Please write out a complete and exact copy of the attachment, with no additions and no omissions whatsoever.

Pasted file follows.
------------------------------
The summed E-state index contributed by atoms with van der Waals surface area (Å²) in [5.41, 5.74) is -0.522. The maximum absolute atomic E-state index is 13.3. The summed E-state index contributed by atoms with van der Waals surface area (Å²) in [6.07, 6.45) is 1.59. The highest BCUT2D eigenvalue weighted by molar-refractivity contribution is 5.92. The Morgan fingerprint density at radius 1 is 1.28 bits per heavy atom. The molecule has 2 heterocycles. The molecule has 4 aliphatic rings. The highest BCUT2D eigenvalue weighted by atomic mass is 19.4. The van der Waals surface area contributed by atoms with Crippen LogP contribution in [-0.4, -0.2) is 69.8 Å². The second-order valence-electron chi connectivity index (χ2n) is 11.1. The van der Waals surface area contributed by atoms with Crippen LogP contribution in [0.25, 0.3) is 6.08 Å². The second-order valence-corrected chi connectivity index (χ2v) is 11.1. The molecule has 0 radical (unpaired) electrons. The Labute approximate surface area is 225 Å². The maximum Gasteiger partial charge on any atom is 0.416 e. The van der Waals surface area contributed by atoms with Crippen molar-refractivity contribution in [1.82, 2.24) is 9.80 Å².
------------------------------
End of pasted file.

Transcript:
The summed E-state index contributed by atoms with van der Waals surface area (Å²) in [5.41, 5.74) is -0.522. The maximum absolute atomic E-state index is 13.3. The summed E-state index contributed by atoms with van der Waals surface area (Å²) in [6.07, 6.45) is 1.59. The highest BCUT2D eigenvalue weighted by molar-refractivity contribution is 5.92. The Morgan fingerprint density at radius 1 is 1.28 bits per heavy atom. The molecule has 2 heterocycles. The molecule has 4 aliphatic rings. The highest BCUT2D eigenvalue weighted by atomic mass is 19.4. The van der Waals surface area contributed by atoms with Crippen LogP contribution in [-0.4, -0.2) is 69.8 Å². The second-order valence-electron chi connectivity index (χ2n) is 11.1. The van der Waals surface area contributed by atoms with Crippen LogP contribution in [0.25, 0.3) is 6.08 Å². The second-order valence-corrected chi connectivity index (χ2v) is 11.1. The molecule has 0 radical (unpaired) electrons. The Labute approximate surface area is 225 Å². The maximum Gasteiger partial charge on any atom is 0.416 e. The van der Waals surface area contributed by atoms with Crippen molar-refractivity contribution in [1.82, 2.24) is 9.80 Å².